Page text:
The right-wing cult of contrived masculinity

Ann Coulter cannot and will not be "shunned" by the right-wing political movement because her tactics are central to its success.

Published March 6, 2007 12:02PM (EST)

(updated below)

In a very vivid way, this Ann Coulter moment is shining a light on the right-wing movement that is so bright that even national journalists would be able to recognize some important truths if they just looked even casually. Kirsten Powers was on Fox last night with Bill O'Reilly and Michelle Malkin and, as shocking as it is, Powers managed to ask the only question that matters with this whole episode, thereby forcing Malkin to make the critical concession, the one which right-wing pundits have been desperate to avoid:

KP: [Coulter] has said a lot of horrible things . . . . she's done all these things. And I don't understand why if this is the pre-eminent conservative movement place to be speaking, why she is chosen as a person to speak . . .

BO: Why do you think they invited her, Michelle?

MM: She's very popular among conservatives. And let me say this. I have been a long-time admirer of much of Ann's work. She has done yeomen's work for conservatism. But I think, lately, over the last couple of years, that there has been this penchant for hurling these kinds of bombs.

And there is a divided opinion among grass-roots conservatives about what she did. I was one of the people who condemned the raghead comment last year . . . . If going into 2008, that is what the Republican Party is trying to do and win back the Congress and take the Congress and win the White House, having her there is not going to be a help.

This is why -- the only reason -- Coulter's remarks are so significant. And the significance lies not just in this specific outburst on Friday but in the whole array of hate-mongering, violence-inciting remarks over all these years. Its significance lies in the critical fact that Malkin expressly acknowledged: "She's very popular among conservatives." The focus of these stories should not be Coulter, but instead, should be the conservative movement in which Ann Coulter -- precisely because of (not "despite") her history of making such comments -- is "very popular." (Note, too, that Malkin urges that Coulter be shunned not because her conduct is so reprehesensible, but because her presence "is not going to be a help" win the 2008 election).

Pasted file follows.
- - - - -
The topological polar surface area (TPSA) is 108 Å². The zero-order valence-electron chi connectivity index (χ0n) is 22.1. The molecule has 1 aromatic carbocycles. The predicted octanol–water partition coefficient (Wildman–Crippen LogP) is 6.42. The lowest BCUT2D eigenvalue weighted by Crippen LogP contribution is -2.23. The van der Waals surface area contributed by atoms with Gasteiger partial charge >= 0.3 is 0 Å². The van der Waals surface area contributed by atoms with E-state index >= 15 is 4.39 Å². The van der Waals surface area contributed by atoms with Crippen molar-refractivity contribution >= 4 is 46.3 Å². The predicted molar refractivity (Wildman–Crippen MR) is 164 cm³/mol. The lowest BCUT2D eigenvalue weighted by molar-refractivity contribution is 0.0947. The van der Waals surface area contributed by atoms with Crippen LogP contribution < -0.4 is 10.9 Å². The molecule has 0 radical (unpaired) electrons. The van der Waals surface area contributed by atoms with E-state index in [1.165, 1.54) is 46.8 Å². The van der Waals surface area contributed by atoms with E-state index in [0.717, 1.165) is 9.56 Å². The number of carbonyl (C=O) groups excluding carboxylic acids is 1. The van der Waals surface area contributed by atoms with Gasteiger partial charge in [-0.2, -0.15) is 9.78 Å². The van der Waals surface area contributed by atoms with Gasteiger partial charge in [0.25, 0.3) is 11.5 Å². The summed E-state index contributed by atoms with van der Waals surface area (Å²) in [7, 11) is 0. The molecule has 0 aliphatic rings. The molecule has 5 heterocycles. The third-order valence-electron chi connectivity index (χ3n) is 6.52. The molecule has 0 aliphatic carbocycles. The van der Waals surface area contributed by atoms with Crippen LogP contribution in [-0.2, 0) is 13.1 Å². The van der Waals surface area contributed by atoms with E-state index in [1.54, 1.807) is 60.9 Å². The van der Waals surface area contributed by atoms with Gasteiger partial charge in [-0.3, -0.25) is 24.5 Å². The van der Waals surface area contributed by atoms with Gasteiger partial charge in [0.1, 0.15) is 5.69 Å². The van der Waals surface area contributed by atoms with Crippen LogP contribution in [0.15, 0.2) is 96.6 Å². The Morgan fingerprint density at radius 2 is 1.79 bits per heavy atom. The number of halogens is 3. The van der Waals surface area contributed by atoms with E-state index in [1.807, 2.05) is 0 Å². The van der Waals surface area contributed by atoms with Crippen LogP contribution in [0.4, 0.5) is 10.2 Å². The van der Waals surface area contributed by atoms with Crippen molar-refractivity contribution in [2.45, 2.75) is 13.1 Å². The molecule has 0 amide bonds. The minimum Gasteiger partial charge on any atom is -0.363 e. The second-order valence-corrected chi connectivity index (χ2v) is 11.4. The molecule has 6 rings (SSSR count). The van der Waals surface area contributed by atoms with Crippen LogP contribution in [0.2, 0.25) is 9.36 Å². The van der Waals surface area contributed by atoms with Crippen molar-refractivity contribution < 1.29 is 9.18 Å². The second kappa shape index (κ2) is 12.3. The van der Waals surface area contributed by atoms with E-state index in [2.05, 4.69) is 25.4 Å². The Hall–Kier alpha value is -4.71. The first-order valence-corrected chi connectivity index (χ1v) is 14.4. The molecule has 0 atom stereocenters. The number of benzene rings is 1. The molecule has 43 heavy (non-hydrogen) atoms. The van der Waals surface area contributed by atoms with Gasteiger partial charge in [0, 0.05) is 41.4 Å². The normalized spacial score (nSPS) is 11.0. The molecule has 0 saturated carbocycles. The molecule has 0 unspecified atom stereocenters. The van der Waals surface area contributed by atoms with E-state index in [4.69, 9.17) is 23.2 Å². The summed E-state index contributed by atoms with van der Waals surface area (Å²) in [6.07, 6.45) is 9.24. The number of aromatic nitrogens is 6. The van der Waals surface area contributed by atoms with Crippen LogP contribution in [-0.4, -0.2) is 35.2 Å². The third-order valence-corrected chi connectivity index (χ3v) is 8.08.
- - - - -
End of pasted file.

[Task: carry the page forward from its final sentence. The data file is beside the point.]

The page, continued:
While lazy journalists will ingest and repeat until their death the storyline that right-wing bloggers and the conservative movement have finally denounced Coulter once and for all, she was absolutely right when she said last night, sitting by her good friend Sean Hannity, that nothing will change as a result of these comments. As she correctly observed: "This is my 17th allegedly career-ending moment."

There may be a handful of decent (though largely inconsequential) conservatives who genuinely want to disassociate the movement from her, but that is not going to happen, because it cannot. And Sean Hannity -- whose fans, like Coulter's, number in the millions, not the thousands like the anti-Coulter-bloggers -- made that very clear as he defended her comments as obvious "humor," claimed the comments were taken out of context, etc. etc. The real conservative leaders, the people to whom millions of conservatives actually listen -- the Rush Limbaughs and Sean Hannitys and Ann Coulters and the CPAC itself -- are going to continue exactly as they were, and Coulter is going to continue to play exactly the central role she has played in this movement.

Are there any journalists at all interested in figuring out why this is the case? If Coulter is such a blight on humanity, such a monument to indecency and all that is wretched in our political culture, what does it say about the political movement that has been running our country for the last six years (at least) that they embrace her so enthusiastically?

Coulter plays a vital and irreplaceable role in this movement. The reason I linked to that Bob Somerby post on Maureen Dowd yesterday is because he makes the critical point -- one which Digby, among others, has been making for a long time, including in a great post last night -- concerning how the right-wing movement conducts itself and the rhetorical tool they use not only to keep themselves in power, but more importantly, to keep their needy, confused, and scared base feeling strong and protected. As Digby put it: